Wednesday, June 29, 2005

Give Bev Desjarlais the heave

Bev Desjarlais. NDP MP. Homophobe.

Why is she still in the NDP caucus?

Doesn’t the NDP claim to stand for human rights? No exceptions? No equivocations? Didn’t Jack and a few others celebrate yet another human rights triumph last night?

Don’t, please, hand me any guff about her alleged “crisis of conscience.” She voted against human rights. Period. And she’s staying in the caucus.

If the Conservatives discovered that one of their MPs was a member of CPC (ML), would anyone (for once) challenge Harper’s judgment in making him or her sit with Chuck Cadman? If Gilles Duceppe discovered that one of his sitting members was campaigning for federalism, wouldn’t he take decisive action that no one, given the context, could challenge?

Human rights. We’re all the same before the law. Gays and lesbians are first-class citizens, and they can’t be denied access where straight people can head right in. Marriage is a state-sanctioned institution: no colour bar, and now no “orientation” test. Whatever one thinks of that creaky institution, and the state’s continued involvement in what is no more than a quaint and oppressive mediaeval custom, everyone gets equal access. No separate water-fountains, no separate institutions for gays and straights.

Bev Desjarlais thinks otherwise. Her conscience tells her that gays and lesbians shouldn’t be treated equally before the law. Her conscience tells her that they are second-class citizens. Her conscience believes in “separate but equal.” Her conscience tells her that human rights are OK, “except for.”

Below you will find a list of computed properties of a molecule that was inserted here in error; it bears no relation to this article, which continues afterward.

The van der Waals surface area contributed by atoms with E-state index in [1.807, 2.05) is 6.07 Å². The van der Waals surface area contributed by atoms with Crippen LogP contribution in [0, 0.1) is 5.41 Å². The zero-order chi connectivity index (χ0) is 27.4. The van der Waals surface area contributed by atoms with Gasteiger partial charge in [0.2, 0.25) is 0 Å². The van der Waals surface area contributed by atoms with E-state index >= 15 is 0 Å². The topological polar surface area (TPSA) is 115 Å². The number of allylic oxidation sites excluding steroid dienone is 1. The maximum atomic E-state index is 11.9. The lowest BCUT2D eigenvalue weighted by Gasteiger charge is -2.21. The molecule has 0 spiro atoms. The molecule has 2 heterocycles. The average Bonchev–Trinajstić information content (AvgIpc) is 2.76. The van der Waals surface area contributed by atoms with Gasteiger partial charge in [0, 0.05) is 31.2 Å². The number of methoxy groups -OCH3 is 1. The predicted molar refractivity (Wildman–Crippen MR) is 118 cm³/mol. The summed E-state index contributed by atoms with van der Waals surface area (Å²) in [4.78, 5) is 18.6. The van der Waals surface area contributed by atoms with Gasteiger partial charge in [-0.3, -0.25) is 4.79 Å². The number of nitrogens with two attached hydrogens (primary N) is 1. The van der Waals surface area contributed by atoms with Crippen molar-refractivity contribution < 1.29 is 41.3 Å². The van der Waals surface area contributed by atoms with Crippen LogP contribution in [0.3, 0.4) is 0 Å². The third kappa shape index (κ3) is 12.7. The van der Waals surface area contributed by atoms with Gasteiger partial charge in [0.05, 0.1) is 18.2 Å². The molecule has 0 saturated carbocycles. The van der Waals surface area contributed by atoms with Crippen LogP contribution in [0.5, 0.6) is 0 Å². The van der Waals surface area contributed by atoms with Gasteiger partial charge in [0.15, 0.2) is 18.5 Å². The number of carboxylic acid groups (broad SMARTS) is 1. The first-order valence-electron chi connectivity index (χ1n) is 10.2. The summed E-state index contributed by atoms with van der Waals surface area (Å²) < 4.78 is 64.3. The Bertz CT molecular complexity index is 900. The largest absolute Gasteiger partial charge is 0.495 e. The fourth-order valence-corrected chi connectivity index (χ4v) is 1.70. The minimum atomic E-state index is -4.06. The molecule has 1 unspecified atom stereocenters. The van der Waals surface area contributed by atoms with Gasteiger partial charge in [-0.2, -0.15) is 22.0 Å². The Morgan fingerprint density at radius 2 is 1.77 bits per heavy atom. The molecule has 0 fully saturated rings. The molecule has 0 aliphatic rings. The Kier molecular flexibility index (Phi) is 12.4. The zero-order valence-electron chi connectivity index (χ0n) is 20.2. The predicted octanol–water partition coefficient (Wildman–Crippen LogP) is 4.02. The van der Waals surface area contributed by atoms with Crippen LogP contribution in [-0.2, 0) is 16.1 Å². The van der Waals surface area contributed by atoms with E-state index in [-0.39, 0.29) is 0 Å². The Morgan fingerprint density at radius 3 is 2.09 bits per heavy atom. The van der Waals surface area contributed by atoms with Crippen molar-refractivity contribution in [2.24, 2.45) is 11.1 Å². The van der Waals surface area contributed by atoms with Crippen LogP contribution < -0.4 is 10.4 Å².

Hey, no problem. Let her sit with Vic Toews. He’s got one of those consciences too. But she has no business, no business at all, sitting in the caucus of a party that claims to stand for human rights. And as long as she sits there, she raises questions about the firmness of the NDP’s commitment to them.

C’mon, Jack. Do the right thing.

8 comments:

Idealistic Pragmatist said...

Among other things, there may actually be legal challenges if she doesn't leave the caucus, since she had to sign a document when she was nominated stating that she would support the entire party platform. Layton knew of her opposition to the issue, but signed her nomination papers under the condition that she would abstain. She didn't.

Matt said...

Back when she started talking about not supporting the bill, I said that she should be kicked out of caucus. Unfortunately, I knew then, and it still holds true, that it would never happen in practice. The NDP doesn't have enough MPs to kick people out. She has lost her critic's portfolio, which is at least some comfort. If the bill had gone down to defeat and she had opposed it, then we might have seen some more severe consequences for her actions.

Budd Campbell said...

I support the government's marriage act, and I am glad it has passed and is on it's way to the Senate. I hope this whole issue is soon settled and can be considered old business. It has proven to be unnecessarily divisive and bitter on all sides.